• Thomas Pollack says:

    I am an obsessive believer in multiple backups in multiple formats. As you discovered, an actual restore of a backup when the operating system itself is defunct is a particularly nasty nightmare — you think you are covered only to discover that first you have to reinstall the operating system. I use Acronis Echo Workstation (the business version of True Image)to avoid exactly this kind of problem. Following is what I do:

    First, when I set up a new computer and I have everything working exactly how I want it to work — all updates in installed, etc., I create a new partition on the hard drive — and name it “Data”. There are many utilities that can partition the hard drive, I use Partition Magic — which I now think is owned by Norton.

    After partitioning the hard drive, the computer will look as if it has two hard drives — one is already labeled “Data”; the other I name “WinXP”. Next, I move the “My Documents” folder to the “Data” partition (use Google to find out how to move the “My Documents” directory). I also make sure that all data files are on the “Data” directory (e.g. SOS Data, Quick Books, etc)

    Now I use Acronis Echo Workstation to make an image of the “WinXP” partition onto an external hard drive. For added safety Acronis will create the image in a series of “parts” — each part will be the size of a DVD. You can then copy the parts onto separate DVDs.

    There are a variety of strategies for maintaining backups of the Data partition. I use Mozy online backup. I also use an old utility program made by Iomega called QuikSync. When I first setup QuikSync, I tell it to copy every file on “My Documents”, everything on my “Desktop” (C Drive>Document and Settings> “your username”> Desktop), and any other data folders. Once setup, QuikSync will copy, on the fly, every addition or change to My Documents, Desktop, etc, to the my external hard drive. It will also keep copies of previous versions. It will maintain any number of revisions that you tell it to. If some file changes are going to be very big (e.g. SOS Data), you can set up QuikSync to copy once a day rather than on the fly.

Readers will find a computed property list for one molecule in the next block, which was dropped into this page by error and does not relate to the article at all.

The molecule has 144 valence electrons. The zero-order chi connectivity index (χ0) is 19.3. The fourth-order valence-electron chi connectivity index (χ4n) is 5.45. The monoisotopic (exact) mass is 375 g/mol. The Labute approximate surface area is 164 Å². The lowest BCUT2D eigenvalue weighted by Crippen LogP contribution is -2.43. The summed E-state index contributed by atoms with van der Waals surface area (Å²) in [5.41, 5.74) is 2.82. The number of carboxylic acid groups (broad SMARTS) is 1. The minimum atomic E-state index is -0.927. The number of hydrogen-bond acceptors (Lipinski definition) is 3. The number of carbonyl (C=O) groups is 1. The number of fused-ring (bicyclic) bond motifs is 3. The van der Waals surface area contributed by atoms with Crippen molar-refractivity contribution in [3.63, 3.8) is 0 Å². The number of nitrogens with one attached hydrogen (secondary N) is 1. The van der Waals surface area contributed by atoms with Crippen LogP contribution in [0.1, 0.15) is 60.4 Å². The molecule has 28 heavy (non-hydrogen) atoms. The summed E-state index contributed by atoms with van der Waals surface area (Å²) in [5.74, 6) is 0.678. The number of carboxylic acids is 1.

Now if when disaster strikes, I can reinstall the image of the operating system. It takes no more than 30 minutes. If the Data drive was unaffected by the operating system failure, there is nothing more to do other than going on line to get all necessary program updates. If the Data partition too, the backups are on the external hard drive.

    Acronis also has a nifty feature called Universal Restore. This will allow you to install the image on an entirely different computer. This is great if you are replacing a computer. It only makes sense the original image was pristine — otherwise you will be bringing old problems to your new computer.

    Finally, Acronis allows incremental image backups to keep the operating system up to date. I actually don’t use this because I want to make sure that if I have to reinstall the image it is clean and new. This means I will have to get updates after the reinstall. It also means you may have to reinstall programs that were installed after the original image. Typically, I will make a new image if I make a major change.

    • Thank you for your detailed process, Tom! It should certainly help someone who wants to know just what steps to follow to be protected. One of our programmers uses Acronis and is very pleased with it.